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Briefings in Bioinformatics
, Volume Advance Article – Mar 27, 2018

14 pages

/lp/ou_press/structural-and-functional-analyses-of-microbial-metabolic-networks-JTRTUjCuvm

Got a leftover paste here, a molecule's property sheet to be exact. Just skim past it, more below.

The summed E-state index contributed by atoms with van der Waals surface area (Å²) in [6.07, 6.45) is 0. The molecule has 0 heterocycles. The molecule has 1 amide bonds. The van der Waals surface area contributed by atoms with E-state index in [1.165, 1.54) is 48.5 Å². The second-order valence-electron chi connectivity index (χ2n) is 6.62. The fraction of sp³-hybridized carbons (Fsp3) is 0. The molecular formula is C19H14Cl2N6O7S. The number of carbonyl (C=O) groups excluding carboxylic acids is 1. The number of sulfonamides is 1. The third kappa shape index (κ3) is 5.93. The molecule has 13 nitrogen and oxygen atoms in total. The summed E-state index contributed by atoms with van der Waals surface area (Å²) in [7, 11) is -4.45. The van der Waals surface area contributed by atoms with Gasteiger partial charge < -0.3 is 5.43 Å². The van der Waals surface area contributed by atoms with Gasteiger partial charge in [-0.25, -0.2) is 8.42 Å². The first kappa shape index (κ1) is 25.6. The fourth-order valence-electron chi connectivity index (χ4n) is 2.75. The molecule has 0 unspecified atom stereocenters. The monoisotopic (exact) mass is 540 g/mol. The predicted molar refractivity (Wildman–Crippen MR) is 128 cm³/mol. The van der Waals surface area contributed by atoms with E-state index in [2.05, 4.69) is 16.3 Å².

- Publisher
- Oxford University Press
- Copyright
- © The Author(s) 2018. Published by Oxford University Press. All rights reserved. For permissions, please email: journals.permissions@oup.com
- ISSN
- 1467-5463
- eISSN
- 1477-4054
- D.O.I.
- 10.1093/bib/bby022
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- See Article on Publisher Site